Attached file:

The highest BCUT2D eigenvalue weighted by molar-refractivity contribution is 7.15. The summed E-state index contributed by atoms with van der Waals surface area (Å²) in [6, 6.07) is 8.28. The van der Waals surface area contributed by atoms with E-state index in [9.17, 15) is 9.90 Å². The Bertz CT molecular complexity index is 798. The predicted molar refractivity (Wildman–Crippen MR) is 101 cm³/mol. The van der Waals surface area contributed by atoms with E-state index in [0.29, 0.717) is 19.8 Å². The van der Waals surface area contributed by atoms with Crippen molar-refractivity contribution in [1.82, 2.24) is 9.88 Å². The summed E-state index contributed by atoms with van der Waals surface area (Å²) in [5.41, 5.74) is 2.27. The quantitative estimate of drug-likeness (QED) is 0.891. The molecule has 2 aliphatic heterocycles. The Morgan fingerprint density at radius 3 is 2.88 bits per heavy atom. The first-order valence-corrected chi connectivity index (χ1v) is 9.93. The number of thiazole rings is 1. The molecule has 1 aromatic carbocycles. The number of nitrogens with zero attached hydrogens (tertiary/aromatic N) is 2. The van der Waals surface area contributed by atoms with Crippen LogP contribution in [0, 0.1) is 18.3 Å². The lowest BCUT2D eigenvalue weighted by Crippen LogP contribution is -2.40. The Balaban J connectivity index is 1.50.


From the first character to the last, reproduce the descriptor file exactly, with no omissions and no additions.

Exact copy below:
The highest BCUT2D eigenvalue weighted by molar-refractivity contribution is 7.15. The summed E-state index contributed by atoms with van der Waals surface area (Å²) in [6, 6.07) is 8.28. The van der Waals surface area contributed by atoms with E-state index in [9.17, 15) is 9.90 Å². The Bertz CT molecular complexity index is 798. The predicted molar refractivity (Wildman–Crippen MR) is 101 cm³/mol. The van der Waals surface area contributed by atoms with E-state index in [0.29, 0.717) is 19.8 Å². The van der Waals surface area contributed by atoms with Crippen molar-refractivity contribution in [1.82, 2.24) is 9.88 Å². The summed E-state index contributed by atoms with van der Waals surface area (Å²) in [5.41, 5.74) is 2.27. The quantitative estimate of drug-likeness (QED) is 0.891. The molecule has 2 aliphatic heterocycles. The Morgan fingerprint density at radius 3 is 2.88 bits per heavy atom. The first-order valence-corrected chi connectivity index (χ1v) is 9.93. The number of thiazole rings is 1. The molecule has 1 aromatic carbocycles. The number of nitrogens with zero attached hydrogens (tertiary/aromatic N) is 2. The van der Waals surface area contributed by atoms with Crippen LogP contribution in [0, 0.1) is 18.3 Å². The lowest BCUT2D eigenvalue weighted by Crippen LogP contribution is -2.40. The Balaban J connectivity index is 1.50.